The theme for next year's TESOL conference, in San Antonio, Texas, in the United States, March 30-April 2, 2005, is "Teaching Learning, Learning Teaching." As we prepare for the conference, I hope we can discuss further how to provide newer teachers, nonnative English speaking teachers and others with the valuable prize of attending the conference and participating in other ways, such as becoming members of national and state TESOL affiliates. Any of you who have suggestions are welcome to post messages on the AEIS electronic list or contact me at If you have not already joined the list, you can do so by going to the TESOL Web site ( and following the instructions from there.

We may also learn more about this issue through our AEIS special project, the "Adult Education Employment Condition Survey," which has been extended to a second year. This project is surveying the working conditions of part-time adult ESOL education programs throughout the United States. Yilin Sun, from Seattle Central Community College, is the principal investigator for the project. TESOL has offered to help us distribute the survey online so we can reach the maximum participation possible. We will be sending you more information about this project in the coming months.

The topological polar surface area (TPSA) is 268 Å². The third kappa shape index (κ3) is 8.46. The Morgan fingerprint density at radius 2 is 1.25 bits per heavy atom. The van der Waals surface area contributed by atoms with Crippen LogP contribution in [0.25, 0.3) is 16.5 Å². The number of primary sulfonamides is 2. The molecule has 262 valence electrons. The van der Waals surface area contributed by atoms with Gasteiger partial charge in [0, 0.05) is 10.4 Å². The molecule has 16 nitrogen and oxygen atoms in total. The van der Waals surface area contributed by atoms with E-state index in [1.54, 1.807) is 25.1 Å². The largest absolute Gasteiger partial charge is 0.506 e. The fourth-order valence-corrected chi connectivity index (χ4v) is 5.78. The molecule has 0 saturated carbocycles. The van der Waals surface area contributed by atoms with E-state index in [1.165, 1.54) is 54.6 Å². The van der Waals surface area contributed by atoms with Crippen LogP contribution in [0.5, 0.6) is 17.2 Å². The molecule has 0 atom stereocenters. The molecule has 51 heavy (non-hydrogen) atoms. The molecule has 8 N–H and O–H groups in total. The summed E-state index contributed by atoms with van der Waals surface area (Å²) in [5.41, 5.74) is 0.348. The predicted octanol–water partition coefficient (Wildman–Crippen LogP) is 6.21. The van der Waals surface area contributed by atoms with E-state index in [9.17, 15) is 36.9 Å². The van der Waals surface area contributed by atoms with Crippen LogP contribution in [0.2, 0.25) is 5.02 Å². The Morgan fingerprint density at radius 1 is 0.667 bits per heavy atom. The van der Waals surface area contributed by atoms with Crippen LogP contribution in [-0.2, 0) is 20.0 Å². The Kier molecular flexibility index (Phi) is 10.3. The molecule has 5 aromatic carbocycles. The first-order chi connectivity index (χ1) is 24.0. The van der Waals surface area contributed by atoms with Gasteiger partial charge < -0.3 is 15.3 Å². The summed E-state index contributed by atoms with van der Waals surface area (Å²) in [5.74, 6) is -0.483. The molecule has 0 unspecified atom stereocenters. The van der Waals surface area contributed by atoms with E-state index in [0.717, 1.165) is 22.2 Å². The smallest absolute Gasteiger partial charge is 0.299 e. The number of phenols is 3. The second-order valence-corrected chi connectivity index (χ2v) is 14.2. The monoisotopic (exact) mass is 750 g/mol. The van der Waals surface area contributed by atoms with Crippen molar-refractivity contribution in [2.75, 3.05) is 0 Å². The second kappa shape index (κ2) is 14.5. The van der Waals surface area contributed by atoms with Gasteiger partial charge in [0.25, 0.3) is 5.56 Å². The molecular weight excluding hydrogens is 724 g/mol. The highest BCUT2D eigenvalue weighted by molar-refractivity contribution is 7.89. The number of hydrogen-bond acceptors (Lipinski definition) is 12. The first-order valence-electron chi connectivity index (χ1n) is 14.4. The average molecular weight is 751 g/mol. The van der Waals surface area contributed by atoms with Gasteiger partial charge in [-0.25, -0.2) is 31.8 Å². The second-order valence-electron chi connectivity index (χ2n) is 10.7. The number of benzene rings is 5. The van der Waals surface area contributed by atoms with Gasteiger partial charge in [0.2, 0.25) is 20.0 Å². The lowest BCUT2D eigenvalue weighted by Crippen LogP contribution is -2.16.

Our Academic Sessions and Discussion Groups

Of course, this issue was not the only one brought up by the membership. Another group of participants wanted to see more international adult educators at the next conference. In response, our chair-elect, Trudy Lothian, who is based in Ontario, Canada, is in the process of organizing a panel of international educators for our academic session next year. In addition, MaryAnn Florez, our assistant chair, is also busy putting together the discussion groups for next year. All of us would welcome your ideas and participation in planning the activities of AEIS during the coming year.